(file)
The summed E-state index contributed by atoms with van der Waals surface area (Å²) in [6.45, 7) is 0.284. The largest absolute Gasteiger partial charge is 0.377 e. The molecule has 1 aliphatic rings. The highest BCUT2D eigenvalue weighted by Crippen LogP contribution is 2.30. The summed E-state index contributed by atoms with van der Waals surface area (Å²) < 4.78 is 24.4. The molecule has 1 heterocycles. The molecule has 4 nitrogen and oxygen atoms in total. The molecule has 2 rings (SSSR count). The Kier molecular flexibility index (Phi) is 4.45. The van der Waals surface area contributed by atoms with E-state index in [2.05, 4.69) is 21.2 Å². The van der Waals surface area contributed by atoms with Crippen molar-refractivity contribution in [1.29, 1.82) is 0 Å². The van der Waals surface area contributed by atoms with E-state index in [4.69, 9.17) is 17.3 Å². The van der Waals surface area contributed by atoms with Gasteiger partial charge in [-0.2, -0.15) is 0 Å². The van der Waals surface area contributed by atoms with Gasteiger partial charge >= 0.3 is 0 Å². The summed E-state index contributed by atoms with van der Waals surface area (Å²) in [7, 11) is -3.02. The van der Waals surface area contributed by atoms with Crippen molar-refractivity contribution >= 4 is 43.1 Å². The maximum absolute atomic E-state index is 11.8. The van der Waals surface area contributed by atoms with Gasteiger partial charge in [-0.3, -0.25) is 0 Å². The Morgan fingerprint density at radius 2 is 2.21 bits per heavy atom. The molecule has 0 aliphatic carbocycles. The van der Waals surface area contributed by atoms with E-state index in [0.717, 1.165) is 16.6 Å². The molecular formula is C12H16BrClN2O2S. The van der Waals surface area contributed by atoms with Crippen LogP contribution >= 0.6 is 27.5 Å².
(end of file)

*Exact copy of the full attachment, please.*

The summed E-state index contributed by atoms with van der Waals surface area (Å²) in [6.45, 7) is 0.284. The largest absolute Gasteiger partial charge is 0.377 e. The molecule has 1 aliphatic rings. The highest BCUT2D eigenvalue weighted by Crippen LogP contribution is 2.30. The summed E-state index contributed by atoms with van der Waals surface area (Å²) < 4.78 is 24.4. The molecule has 1 heterocycles. The molecule has 4 nitrogen and oxygen atoms in total. The molecule has 2 rings (SSSR count). The Kier molecular flexibility index (Phi) is 4.45. The van der Waals surface area contributed by atoms with E-state index in [2.05, 4.69) is 21.2 Å². The van der Waals surface area contributed by atoms with Crippen molar-refractivity contribution in [1.29, 1.82) is 0 Å². The van der Waals surface area contributed by atoms with E-state index in [4.69, 9.17) is 17.3 Å². The van der Waals surface area contributed by atoms with Gasteiger partial charge in [-0.2, -0.15) is 0 Å². The van der Waals surface area contributed by atoms with Gasteiger partial charge >= 0.3 is 0 Å². The summed E-state index contributed by atoms with van der Waals surface area (Å²) in [7, 11) is -3.02. The van der Waals surface area contributed by atoms with Crippen molar-refractivity contribution >= 4 is 43.1 Å². The maximum absolute atomic E-state index is 11.8. The van der Waals surface area contributed by atoms with Gasteiger partial charge in [-0.3, -0.25) is 0 Å². The Morgan fingerprint density at radius 2 is 2.21 bits per heavy atom. The molecule has 0 aliphatic carbocycles. The van der Waals surface area contributed by atoms with E-state index in [0.717, 1.165) is 16.6 Å². The molecular formula is C12H16BrClN2O2S. The van der Waals surface area contributed by atoms with Crippen LogP contribution >= 0.6 is 27.5 Å².